"I speak 3 languages. English. Spanish. And Motherfucker," says former Katy's Candy Store owner Katy Keyzer. Her shop closed in 2007, the year after CBGB.
When CBGB closed its doors in 2006, 70s punk icon Patti Smith sagely remarked, “There’s new kids with new ideas all over the world. They’ll make their own places—it doesn’t matter whether it’s here or wherever it is.” The words are calm, rational, and wise—but ten years later, they don't soothe the sting of walking past 315 Bowery and seeing the grungy white awning and caked-on graffiti replaced by a John Varvatos outlet.
Photographers James and Karla Murray have been documenting the changing atmosphere of New York City for two decades—their photos are the source material for Randy Hage's highly-detailed dioramas of old New York. They've published their work in three books called Store Front, Store Front II, and New York Nights, immortalizing the unique 19th and 20th century graphics that enticed NYC shoppers for generations. They snap images of each building and supplement them with interviews of the enchanting personalities behind the businesses. Personalities like former Katy's Candy Store owner, Katy Keyzer, who told them, "I speak 3 languages. English. Spanish. And Motherfucker." Her shop closed in 2007, the year after CBGB.
At first, the Murrays didn't want to make a before-and-after comparison book because the visuals were too painful. "We had developed such a personal connection and in many times a friendship with the store owners after spending many hours photographing their store and speaking with them," the couple tells The Creators Project. "However, we did notice very early on while photographing the original stores that if the owner did not own the entire building, their business was already in jeopardy of closing. The owners themselves frequently acknowledged that they were at the mercy of their landlords and the ever-increasing rents they charged."
However, they inevitably wound up capturing the changing storefronts over the years. They documented the transformation from CBGB to John Varvatos, Katy's Candy Store to vacant retail space, and innumerable pharmacies, delis, and record stores into banks and Starbucks locations. "By the time we wrote our introduction to our book Store Front: The Disappearing Face of New York in 2008, over one-third of the stores we had photographed had already disappeared and today, over two-thirds are no longer in business," they say.
Right now they're working on a new book called Mom & Pop: Erasing New York's Family-Owned Shops. "We felt strongly that because these storefronts were rapidly disappearing at such a fast pace in the face of modernization and conformity, that the once unique appearance and character of New York's colorful streets was suffering in the process," the couple says.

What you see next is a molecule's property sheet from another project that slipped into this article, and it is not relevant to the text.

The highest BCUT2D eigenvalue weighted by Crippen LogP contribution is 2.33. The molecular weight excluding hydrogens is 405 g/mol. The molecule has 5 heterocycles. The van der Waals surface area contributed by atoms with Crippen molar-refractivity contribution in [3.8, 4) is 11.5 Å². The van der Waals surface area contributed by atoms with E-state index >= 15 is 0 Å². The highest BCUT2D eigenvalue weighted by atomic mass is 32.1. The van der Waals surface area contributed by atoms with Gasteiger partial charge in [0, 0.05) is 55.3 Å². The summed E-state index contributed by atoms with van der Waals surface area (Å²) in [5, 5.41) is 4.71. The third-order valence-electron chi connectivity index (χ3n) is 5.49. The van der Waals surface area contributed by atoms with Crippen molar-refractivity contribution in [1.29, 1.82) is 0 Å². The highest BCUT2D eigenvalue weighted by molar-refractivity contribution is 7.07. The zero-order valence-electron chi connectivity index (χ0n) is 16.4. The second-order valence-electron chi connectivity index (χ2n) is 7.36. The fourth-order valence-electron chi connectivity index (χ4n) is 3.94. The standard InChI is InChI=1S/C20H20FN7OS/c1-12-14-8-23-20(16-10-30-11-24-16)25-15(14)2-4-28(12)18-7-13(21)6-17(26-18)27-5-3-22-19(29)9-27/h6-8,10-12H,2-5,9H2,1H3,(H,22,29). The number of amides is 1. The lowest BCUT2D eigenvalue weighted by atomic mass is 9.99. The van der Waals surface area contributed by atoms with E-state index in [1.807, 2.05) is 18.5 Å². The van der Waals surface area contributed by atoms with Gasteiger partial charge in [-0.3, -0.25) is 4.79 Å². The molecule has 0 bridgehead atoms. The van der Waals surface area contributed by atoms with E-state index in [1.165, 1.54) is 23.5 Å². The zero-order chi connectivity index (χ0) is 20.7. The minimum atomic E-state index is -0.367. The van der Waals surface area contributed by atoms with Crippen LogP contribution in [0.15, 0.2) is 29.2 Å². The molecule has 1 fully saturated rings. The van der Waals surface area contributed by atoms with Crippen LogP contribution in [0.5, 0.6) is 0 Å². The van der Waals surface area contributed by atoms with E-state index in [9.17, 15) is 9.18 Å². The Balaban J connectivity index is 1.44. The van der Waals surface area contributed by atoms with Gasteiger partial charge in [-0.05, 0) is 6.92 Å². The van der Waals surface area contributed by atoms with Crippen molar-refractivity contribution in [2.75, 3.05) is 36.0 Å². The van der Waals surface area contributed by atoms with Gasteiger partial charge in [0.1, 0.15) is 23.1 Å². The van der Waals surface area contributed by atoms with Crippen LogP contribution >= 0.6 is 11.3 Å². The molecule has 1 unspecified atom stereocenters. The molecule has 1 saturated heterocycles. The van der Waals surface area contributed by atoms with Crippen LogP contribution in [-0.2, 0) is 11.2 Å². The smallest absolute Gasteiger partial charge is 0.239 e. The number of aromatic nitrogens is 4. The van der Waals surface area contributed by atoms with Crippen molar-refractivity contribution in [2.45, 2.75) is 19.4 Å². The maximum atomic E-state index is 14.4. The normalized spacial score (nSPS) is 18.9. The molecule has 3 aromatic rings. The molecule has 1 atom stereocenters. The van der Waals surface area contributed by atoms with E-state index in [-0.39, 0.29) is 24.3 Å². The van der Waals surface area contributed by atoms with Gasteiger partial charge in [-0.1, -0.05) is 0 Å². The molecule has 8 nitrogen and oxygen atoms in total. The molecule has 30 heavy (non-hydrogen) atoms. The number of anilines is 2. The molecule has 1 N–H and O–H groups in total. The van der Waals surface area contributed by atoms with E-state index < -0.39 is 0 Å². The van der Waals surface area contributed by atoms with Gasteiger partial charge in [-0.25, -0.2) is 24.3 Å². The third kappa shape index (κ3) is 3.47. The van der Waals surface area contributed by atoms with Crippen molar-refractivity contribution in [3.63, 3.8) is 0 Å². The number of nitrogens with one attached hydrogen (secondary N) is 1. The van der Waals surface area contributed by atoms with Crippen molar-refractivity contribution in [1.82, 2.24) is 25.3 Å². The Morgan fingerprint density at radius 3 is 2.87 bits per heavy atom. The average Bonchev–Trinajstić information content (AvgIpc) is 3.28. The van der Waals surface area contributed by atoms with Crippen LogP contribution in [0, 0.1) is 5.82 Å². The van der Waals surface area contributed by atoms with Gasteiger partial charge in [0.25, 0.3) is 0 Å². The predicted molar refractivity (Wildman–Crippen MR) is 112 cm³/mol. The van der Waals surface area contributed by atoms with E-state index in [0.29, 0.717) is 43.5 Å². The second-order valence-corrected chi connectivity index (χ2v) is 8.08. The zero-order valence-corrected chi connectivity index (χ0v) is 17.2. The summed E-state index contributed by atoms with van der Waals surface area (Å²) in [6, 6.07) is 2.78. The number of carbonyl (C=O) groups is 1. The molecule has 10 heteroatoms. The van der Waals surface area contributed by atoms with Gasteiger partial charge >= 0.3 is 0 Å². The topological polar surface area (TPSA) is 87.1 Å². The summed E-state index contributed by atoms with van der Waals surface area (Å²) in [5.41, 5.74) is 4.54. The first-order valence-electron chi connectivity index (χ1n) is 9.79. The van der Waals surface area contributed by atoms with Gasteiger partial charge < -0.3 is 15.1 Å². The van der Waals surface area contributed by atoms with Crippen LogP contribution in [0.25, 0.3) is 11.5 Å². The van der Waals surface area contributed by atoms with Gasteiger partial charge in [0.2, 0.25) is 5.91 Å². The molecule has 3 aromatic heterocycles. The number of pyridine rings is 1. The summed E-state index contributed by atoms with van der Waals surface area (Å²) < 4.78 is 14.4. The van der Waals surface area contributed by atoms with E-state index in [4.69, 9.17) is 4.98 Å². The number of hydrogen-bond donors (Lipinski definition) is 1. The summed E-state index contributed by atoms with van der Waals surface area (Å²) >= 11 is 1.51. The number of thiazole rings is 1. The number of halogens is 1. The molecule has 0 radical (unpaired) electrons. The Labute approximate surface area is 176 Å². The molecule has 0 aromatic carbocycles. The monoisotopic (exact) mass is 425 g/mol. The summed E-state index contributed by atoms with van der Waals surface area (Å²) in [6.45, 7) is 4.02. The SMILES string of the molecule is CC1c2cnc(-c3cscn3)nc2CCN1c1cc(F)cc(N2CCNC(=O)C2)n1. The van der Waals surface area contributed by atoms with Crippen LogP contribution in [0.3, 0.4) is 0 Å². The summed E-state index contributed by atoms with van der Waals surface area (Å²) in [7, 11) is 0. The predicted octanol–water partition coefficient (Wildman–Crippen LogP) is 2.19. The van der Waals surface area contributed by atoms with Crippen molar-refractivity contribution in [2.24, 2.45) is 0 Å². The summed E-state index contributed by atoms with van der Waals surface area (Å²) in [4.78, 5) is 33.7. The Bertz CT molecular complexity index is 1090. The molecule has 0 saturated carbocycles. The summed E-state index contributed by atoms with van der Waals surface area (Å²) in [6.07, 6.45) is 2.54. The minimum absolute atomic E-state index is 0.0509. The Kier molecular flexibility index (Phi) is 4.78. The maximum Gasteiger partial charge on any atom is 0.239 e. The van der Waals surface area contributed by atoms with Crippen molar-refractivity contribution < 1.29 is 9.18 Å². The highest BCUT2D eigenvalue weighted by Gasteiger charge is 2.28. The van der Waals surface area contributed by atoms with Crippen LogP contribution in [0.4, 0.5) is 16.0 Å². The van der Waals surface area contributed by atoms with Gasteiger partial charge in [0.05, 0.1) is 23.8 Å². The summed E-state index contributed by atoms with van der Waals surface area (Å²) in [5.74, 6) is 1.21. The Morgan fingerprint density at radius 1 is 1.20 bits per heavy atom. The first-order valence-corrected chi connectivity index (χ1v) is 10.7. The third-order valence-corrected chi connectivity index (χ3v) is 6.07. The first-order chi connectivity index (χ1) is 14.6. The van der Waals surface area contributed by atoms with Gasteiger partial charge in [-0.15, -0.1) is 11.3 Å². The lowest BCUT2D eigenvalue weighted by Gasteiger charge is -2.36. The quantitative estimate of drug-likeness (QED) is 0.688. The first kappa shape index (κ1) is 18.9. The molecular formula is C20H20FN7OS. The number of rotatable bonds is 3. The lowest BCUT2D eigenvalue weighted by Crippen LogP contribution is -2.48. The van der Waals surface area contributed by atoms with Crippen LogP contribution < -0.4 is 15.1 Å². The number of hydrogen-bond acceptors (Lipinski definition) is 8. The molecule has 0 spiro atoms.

They are admirers of the photography of Berenice Abbot, a 1930's WPA beneficiary who documented New York's tranformation from distinguished port into towering city of the future. In 2004, Douglas Levere published a book revisiting the same iconic places as Abbot—a compelling continuation of the narrative she began. By similarly re-photographing all the locations they had documented since the late 90s, the Murrays also continue the city's narrative.
"The purpose of the photos in Mom & Pop is to clearly spell out and provide documentation of not only what storefronts have been lost but also what is often lacking in the commercial space’s replacement," they explain. This is also the mission of photographers like Levere and Paul Sahner, Reddit's /r/nycpics forum, plus countless Facebook groups like Dirty Old 1970's New York City and Manhattan Before 1990. "Until you place them side-by-side and really look at the two photos, you cannot get the true sense of loss experienced by the neighborhood," the Murrays continue. "We hope this glimpse will bring awareness to the unique character these small mom-and-pop businesses add to the streets and neighborhoods of New York City and the sense of community they provide."
These businesses are caught in the crossfire of gentrification, and the cacophonous conversation about whether it's a tragedy that must be stopped or an inevitable, harmless economic phenomenon. Regardless of your philosophy, take a moment to appreciate the unstoppable march of time these images represent. Reject or embrace the march, it's fascinating to see it summarized in a single image.
James and Karla Murray have been working on Mom & Pop: Erasing New York's Family-Owned Shops for the past year and a half. They have given us images and captions from the book, which you can peruse above and below.